Wednesday, November 12, 2008

how to write in your own home

Do not look at the clock, the calendar. Do not look to see if the cell phone is turned on.
Do not notice broken objects requiring attention. Do not wonder why your daughter’s piggy bank is on the dining table before you.
Do not wonder about anything but paper.
Do not listen to the cat no matter how hard he rubs against your ankles.
Do not waste any time being angry, annoyed, exasperated with marbles.
Do not notice the pajamas you are still wearing.
Stop drinking coffee. Now. That last cup disappeared without hardly passing the tastebuds.

Imagine sensory blinders that dull everything but the warmth of the sunlight streaming through the window (do not look at it, do not wonder about a walk) and memory. Become more alive to memory than to this particular day, hour, minute, the cat batting the marble across the wood floor, finding an abandoned Pez dispenser and wrestling it under the edge of the braided rug, his favorite game, returning to the marble. Do not think about how old and dusty and ugly the braided rug is, how it needs to be replaced, how you’d like even the most threadbare oriental rug. Under no circumstances should you think about that little colonial for sale in your dream neighborhood, and the horrific list of to-do’s surrounding THAT question.


Okay, go get dressed in something— there’s an appointment in an hour, an appointment you intended to cancel but you can’t find the phone number, can’t find the paperwork at all from the last appointment. While getting dressed pick up every single marble wedged under the heater AND the one your cat is using to make all the noise. Shake off the sluggishness. Move the clothes from the washer to the dryer, and the clothes from the dryer can go atop the laundry basket, hidden behind the couch with every single stray object that’s been left in the living room and kitchen. Everything is out of sight. The surfaces are cleared so you can think, remember, fall into that trance, if there is time before the appointment.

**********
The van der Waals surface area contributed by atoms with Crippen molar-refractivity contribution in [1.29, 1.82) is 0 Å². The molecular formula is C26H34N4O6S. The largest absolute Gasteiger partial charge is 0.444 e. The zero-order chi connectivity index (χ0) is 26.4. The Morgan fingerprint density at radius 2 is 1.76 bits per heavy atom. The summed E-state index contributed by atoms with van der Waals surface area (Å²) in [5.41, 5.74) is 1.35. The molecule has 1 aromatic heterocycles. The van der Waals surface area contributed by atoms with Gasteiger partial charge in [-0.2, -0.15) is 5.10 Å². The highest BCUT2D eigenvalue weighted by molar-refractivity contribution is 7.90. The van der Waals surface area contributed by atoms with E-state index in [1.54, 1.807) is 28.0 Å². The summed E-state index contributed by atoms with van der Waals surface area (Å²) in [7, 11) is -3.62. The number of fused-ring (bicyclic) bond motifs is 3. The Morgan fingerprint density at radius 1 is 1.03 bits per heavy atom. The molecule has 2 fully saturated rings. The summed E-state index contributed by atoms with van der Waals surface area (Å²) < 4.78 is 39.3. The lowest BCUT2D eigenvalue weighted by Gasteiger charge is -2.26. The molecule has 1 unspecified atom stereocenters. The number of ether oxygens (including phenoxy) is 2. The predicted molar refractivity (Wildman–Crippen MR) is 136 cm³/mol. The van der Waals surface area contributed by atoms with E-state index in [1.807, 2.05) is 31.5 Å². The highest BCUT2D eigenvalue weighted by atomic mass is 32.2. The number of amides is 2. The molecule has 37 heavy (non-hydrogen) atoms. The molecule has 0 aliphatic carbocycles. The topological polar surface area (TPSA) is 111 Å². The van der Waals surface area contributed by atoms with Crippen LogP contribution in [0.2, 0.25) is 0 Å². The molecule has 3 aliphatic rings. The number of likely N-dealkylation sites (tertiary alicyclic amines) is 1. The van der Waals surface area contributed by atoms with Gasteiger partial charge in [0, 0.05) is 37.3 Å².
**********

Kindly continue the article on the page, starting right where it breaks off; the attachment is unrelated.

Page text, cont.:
Let the cat play with one more marble, just for a moment. You are not thinking. You are not sinking into a trance. Do not dwell on this. Do note the pleasure of washing your face—this new bit of self-care is a little intoxicating, no? Do note the goodness of flaxseed oil on the whole grain slice of toast—save butter for something more exotic than toast. Do pour a scant quarter-cup of coffee and dress it with milk, now that you are tasting and conscious.

Now pick up the marble, and scratch the cat behind his ears, sitting in the sunny window, the place you love. Set the timer on your cell phone, for that appointment later.

Now. Sit back at the relatively empty table, listen to the quiet, look nowhere but inward. Go.


Lara said...

But I really WANT the coffee!

Dyana said...

During our first Santa Fe residency, Josh invented the idea of a "writing helmet," an actual helmet one would wear to aid with the "blinding." He made one, I think, and later declared it impractical.

You write poetry, too, right? Because if you don't, you really really should.

Rock in the Grass (Pete Grassow) said...

not only are you an amazingly interesting person to read, but your ability to evoke rich images add joy to my visit. Thankyou for taking the time to write.

barbara s said...

Ah, such good advice. Why is it so hard to just sit down and do it? Why are there always so many other things that steal our attention? I have to write 40 pages of my screenplay by Dec. 12 - wish me luck!